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Dynamic View of Spike Protein Reveals Prime Targets for COVID-19 Treatments

Posted on by Dr. Francis Collins

SARS-CoV-2’s spike protein showing attached glycans and regions for antibody binding.
Credit: Sikora M, PLoS Comput Biol, 2021

This striking portrait features the spike protein that crowns SARS-CoV-2, the coronavirus that causes COVID-19. This highly flexible protein has settled here into one of its many possible conformations during the process of docking onto a human cell before infecting it.

This portrait, however, isn’t painted on canvas. It was created on a computer screen from sophisticated 3D simulations of the spike protein in action. The aim was to map its many shape-shifting maneuvers accurately at the atomic level in hopes of detecting exploitable structural vulnerabilities to thwart the virus.

For example, notice the many chain-like structures (green) that adorn the protein’s surface (white). They are sugar molecules called glycans that are thought to shield the spike protein by sweeping away antibodies. Also notice areas (purple) that the simulation identified as the most-attractive targets for antibodies, based on their apparent lack of protection by those glycans.

This work, published recently in the journal PLoS Computational Biology [1], was performed by a German research team that included Mateusz Sikora, Max Planck Institute of Biophysics, Frankfurt. The researchers used a computer application called molecular dynamics (MD) simulation to power up and model the conformational changes in the spike protein on a time scale of a few microseconds. (A microsecond is 0.000001 second.)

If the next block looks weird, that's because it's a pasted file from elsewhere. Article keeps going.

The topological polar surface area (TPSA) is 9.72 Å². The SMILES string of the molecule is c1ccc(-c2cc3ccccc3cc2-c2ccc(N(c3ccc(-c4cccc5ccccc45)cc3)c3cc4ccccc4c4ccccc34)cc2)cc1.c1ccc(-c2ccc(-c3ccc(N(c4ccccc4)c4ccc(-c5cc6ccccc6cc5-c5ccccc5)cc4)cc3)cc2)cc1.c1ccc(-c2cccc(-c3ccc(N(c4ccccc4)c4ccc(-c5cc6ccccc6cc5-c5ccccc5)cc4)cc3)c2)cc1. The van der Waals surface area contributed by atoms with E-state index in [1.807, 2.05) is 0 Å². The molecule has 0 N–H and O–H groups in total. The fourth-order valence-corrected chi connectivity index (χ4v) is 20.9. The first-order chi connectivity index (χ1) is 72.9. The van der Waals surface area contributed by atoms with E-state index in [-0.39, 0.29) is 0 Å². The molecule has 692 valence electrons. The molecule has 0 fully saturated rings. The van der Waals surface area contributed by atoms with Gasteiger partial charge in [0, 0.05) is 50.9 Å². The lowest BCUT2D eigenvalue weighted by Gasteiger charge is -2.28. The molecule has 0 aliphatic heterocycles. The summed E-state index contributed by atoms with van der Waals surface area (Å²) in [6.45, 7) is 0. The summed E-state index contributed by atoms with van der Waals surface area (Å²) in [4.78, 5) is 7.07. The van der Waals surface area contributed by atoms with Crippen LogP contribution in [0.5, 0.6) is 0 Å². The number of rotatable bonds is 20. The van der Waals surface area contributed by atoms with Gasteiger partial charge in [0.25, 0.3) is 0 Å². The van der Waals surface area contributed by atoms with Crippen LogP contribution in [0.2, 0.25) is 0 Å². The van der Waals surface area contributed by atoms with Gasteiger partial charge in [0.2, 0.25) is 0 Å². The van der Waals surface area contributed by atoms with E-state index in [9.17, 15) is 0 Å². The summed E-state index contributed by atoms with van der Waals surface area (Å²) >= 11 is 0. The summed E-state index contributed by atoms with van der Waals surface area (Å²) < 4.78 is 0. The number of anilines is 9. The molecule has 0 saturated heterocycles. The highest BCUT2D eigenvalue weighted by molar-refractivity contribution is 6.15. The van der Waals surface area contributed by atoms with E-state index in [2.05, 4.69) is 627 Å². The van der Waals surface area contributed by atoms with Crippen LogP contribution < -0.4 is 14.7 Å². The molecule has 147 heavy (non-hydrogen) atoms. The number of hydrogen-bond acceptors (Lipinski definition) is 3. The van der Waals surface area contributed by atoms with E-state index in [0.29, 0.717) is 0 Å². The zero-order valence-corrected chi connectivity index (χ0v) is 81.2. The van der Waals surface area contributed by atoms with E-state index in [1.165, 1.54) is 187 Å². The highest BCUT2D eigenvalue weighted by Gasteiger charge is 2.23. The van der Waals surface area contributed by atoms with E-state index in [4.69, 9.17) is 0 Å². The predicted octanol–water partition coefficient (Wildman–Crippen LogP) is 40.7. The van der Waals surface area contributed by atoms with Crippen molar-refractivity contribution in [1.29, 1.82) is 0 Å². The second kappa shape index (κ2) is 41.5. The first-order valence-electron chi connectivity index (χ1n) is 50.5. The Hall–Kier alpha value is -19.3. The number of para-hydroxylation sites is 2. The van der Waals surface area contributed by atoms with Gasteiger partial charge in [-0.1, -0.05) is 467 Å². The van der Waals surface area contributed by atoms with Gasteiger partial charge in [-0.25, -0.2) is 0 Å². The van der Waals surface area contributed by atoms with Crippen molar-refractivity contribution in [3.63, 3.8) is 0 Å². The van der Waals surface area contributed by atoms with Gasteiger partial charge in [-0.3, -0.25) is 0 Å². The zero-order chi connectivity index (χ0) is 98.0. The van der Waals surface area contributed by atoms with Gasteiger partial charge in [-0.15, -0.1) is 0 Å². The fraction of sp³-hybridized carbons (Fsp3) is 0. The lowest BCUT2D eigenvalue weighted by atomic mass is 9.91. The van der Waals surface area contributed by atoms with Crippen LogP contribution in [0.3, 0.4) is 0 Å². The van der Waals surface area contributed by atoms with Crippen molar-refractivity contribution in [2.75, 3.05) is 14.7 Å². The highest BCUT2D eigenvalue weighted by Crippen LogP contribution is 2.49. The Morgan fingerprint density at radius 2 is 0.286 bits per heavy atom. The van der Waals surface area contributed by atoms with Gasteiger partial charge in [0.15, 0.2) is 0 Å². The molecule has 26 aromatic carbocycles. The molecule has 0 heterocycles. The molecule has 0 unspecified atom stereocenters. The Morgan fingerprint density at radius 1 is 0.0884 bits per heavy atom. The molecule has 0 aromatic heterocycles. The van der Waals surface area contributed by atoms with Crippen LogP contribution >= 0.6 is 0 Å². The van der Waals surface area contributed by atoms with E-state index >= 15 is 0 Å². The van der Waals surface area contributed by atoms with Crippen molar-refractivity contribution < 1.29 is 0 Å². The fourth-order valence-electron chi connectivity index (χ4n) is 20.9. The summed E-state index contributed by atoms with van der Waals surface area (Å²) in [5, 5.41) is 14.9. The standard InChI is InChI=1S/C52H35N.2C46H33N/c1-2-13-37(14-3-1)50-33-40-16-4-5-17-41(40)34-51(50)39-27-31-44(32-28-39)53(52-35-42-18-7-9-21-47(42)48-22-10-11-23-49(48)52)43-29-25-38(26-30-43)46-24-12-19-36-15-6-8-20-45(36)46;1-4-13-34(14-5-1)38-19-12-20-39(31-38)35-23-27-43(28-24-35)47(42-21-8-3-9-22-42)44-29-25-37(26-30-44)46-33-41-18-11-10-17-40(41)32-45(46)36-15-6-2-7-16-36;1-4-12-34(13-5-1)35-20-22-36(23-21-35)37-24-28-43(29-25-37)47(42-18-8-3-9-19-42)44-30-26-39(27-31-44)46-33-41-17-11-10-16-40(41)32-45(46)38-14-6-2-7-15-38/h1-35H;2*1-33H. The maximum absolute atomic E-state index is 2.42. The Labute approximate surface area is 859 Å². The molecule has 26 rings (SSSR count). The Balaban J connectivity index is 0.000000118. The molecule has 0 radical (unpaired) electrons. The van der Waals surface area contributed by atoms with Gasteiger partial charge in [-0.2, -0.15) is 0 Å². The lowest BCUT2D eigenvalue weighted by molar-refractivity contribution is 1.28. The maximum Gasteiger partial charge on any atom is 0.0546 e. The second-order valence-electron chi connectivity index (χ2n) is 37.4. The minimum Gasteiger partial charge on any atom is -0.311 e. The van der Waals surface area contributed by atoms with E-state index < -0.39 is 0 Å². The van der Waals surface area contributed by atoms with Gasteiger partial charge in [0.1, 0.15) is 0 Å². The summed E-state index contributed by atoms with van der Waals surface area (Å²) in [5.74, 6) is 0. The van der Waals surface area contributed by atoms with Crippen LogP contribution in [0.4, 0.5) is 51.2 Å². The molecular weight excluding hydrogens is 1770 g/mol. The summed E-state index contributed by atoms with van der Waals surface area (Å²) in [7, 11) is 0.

The new simulations suggest that glycans act as a dynamic shield on the spike protein. They liken them to windshield wipers on a car. Rather than being fixed in space, those glycans sweep back and forth to protect more of the protein surface than initially meets the eye.

But just as wipers miss spots on a windshield that lie beyond their tips, glycans also miss spots of the protein just beyond their reach. It’s those spots that the researchers suggest might be prime targets on the spike protein that are especially promising for the design of future vaccines and therapeutic antibodies.

This same approach can now be applied to identifying weak spots in the coronavirus’s armor. It also may help researchers understand more fully the implications of newly emerging SARS-CoV-2 variants. The hope is that by capturing this devastating virus and its most critical proteins in action, we can continue to develop and improve upon vaccines and therapeutics.


[1] Computational epitope map of SARS-CoV-2 spike protein. Sikora M, von Bülow S, Blanc FEC, Gecht M, Covino R, Hummer G. PLoS Comput Biol. 2021 Apr 1;17(4):e1008790.


COVID-19 Research (NIH)

Mateusz Sikora (Max Planck Institute of Biophysics, Frankfurt, Germany)

The surprising properties of the coronavirus envelope (Interview with Mateusz Sikora), Scilog, November 16, 2020.


  • DR. SAUMYA PANDEY, PH.D. says:

    Amazing spike protein 3D-mapping Covid-19 virus-envelope dissection with fascinating avenues for future dynamic collaborations-based immunogenic-immunomodulatory clinical research focusing on biomarkers/pharmacological scaffolds in Covid-19 susceptibility in American and Asian-Indian cohorts of varying ethnicities!

  • N.H. says:

    Really interesting.

  • Sue Gilbertson says:

    Does this imply that if we remove sugar from our diet that we will be safer?

  • Michael Sheikh says: